By 1886 Fred applies successfully to the American pension department for restoration of his war pension.  He tells them he is now 43 years of age, unmarried with no children and had previously received a pension for 22 years until it had suddenly ceased.

Perhaps Fred Macomber is one of these inmates rushing to the Benevolent Societies dining hall.

By 1899 he is recorded as living in Ingles, New South Wales, but two years later he becomes a resident of the Dunwich Benevolent Asylum in Dunwich on North Stradbroke Island.  What had happened in Ingles?  In fact where is the town of Ingles?  I could find no record of its existence.

It took an internet search by my daughter Jenny in Ecuador to discover an 1874 plan of the New South Wales town of Tamworth ‘in the county of Inglis’. And yes gold was the catalyst that brought a wandering Fred Macomber to this rural corner of this mid eastern part of Australia, all of which at that time was known as New South Wales.

By the time Fred arrived the gold was all but panned out, for lone operators like himself anyway.  No doubt he continued north to eventually finish his wandering  in the part of the country that would soon become the State of Queensland.  How did he survive?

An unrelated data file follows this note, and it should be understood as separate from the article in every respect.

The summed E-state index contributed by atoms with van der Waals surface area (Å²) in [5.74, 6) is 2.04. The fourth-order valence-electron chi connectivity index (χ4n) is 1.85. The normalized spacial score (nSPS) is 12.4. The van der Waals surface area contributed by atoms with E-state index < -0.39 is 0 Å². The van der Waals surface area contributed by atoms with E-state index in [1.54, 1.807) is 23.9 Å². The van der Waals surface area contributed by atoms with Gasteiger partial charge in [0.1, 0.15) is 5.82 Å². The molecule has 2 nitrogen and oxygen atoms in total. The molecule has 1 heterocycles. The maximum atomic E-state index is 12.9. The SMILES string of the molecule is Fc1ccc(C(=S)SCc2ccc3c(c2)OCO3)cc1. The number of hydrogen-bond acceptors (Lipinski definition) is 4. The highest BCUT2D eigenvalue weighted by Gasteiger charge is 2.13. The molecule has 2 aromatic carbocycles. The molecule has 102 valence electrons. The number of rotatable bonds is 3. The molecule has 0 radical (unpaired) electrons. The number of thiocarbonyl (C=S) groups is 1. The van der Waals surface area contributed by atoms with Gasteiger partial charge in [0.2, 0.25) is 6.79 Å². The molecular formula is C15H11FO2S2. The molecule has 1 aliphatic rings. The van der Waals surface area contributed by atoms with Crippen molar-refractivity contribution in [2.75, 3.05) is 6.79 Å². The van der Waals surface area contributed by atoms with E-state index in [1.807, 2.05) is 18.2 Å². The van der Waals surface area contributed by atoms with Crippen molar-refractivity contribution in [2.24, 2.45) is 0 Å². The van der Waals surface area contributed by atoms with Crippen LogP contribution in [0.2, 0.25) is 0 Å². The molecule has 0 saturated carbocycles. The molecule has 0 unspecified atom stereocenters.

With his damaged and possibly crippled arm he would have been reduced to menial work, but remember he did have his Civil War pension, and that money would have been more than many of the other hopeful and disappointed gold miners would ever see much less jingle in their pockets.
The Dunwich Society’s records list him as inmate number 6218.  Eight years later, at the age of 65 Fred Macomber dies of ‘valvular disease of the heart’.

Fred spent 39 years of his life in Australia.  When he died, like all  inmates of the Asylum he was buried in an unmarked grave, just one of the many lost and lonely souls who ended their days in the sunshine and serenity of Dunwich.